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RE: Bye-Bye BF Fly By�

Very good to hear from you. We do miss you a lot.

KC


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RE: Bye-Bye BF Fly By�

Hi Ladobe! What a nice surprise to hear from you. Hope that life continues to treat you well. I miss your informative and interesting posts a lot!


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RE: Bye-Bye BF Fly By�

Thanks for the WB folks. Time will tell how active I'll be again on the forum, but I'll try to kick in on a few threads if I feel I can offer anything of value.

Susanlynne - "Can you give us a indication of what rare lep species might on the list for possible sittings?"

Since rare depends on if colony is specific to just one site, or even at a few sites where they are very difficult to get to and so seldom seen, what can be deemed rare depends on the person and how much effort they are willing to expend.

My lists of determinations are long and too much to type, so until Sandy posts pictures of her trip I’ll leave it at that most Lepidopterists’ would agree that some of the especially interesting and rarer leps up there are certain sp/spp from genus Parnassius, Colias, Lycaena, Boloria, Oeneis and Erebia. Sandy will not have time for or be able to make long hikes, so for the guide I wrote for her trip I just pointed out some excellent sites for her that are easy to visit, the specific species to be especially looking for at those sites that I know she has never seen before and most likely would never see elsewhere. They include some "rarer" ones and how to find them.

Sandy will have at least 171 species of Rhops possible to look for, plus all the Micro/Macrolepidoptera, and dozens of species of LFP's she's probably never seen before. She is an experienced field observer that I have a lot of respect for and faith in, so I didn't want to ruin her chance to make new discoveries on her own. Much like the counts she participates in, after the trip I will try to help her with determinations to subspecies, form, race and variety level on the leps and plants as is the case that she sees and gets pictures of if she has trouble doing them herself. I did tell her I wanted her to try to get them all to at least species level though, the best way to learn and understand the why, and that there would be a test afterwards. LOL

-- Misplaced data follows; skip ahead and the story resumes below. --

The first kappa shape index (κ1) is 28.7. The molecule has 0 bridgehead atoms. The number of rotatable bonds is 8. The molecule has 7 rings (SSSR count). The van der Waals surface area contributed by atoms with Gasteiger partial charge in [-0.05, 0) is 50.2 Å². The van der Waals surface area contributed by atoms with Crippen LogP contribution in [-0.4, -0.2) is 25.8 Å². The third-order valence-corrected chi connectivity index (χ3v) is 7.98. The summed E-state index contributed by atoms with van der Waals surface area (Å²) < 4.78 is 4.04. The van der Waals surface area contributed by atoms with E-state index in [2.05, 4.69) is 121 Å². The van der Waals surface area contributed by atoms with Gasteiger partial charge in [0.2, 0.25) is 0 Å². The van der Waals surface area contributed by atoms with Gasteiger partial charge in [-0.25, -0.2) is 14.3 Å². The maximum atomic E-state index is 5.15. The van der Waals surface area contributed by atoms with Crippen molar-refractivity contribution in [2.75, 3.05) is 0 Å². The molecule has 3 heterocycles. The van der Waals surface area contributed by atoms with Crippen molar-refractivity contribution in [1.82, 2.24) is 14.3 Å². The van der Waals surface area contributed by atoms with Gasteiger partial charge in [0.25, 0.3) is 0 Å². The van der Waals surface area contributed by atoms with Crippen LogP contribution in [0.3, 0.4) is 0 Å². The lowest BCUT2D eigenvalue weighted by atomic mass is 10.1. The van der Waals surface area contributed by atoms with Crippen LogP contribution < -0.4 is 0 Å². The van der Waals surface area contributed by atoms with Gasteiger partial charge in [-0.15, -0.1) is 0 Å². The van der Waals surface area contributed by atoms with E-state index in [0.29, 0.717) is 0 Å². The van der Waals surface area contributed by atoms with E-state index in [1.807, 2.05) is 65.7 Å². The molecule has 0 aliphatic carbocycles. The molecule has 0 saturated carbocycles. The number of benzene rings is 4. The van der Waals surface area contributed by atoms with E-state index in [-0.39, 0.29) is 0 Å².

I'd give just about anything to be able to spend another summer up there, but like you I am living it vicariously though Sandy.

Larry


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RE: Bye-Bye BF Fly By�

Thank you for the explanation and I will - anxiously - await Sandy's reports and images of her trip. I am a person with poor impulse control when it comes to leps. But have had to learn patience and restraint in the last few years because I just cannot do the things I used to do...........like driving to sites with interesting lep species. Ack!!!!! Hate that, but have to learn new ways of doing things that includes many end runs around. It's like navigating a maze to get to the treasure, it just takes longer.....boo!

I'm afraid I am not as intelligent nor driven nor physically able as Sandy. But I do try.

....on my way out to water my dried up garden....that looks like I feel, lol!

Susan


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RE: Bye-Bye BF Fly By�

Good to hear from you Larry! We have definately missed you. It has been a slow to happen and bad season in some areas and not having your "voice" on the board has made is more so.

Keep on walkin'
-Elisabeth


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RE: Bye-Bye BF Fly By�

Susan, I take offense at your post!! You are one of the most intelligent people I've ever met. Don't ever berate yourself, please. I've learned so much from you about moths. I treasure our friendship. You know that I wish I could take you with me when I get out. You would be the most awesome lep companion to travel with.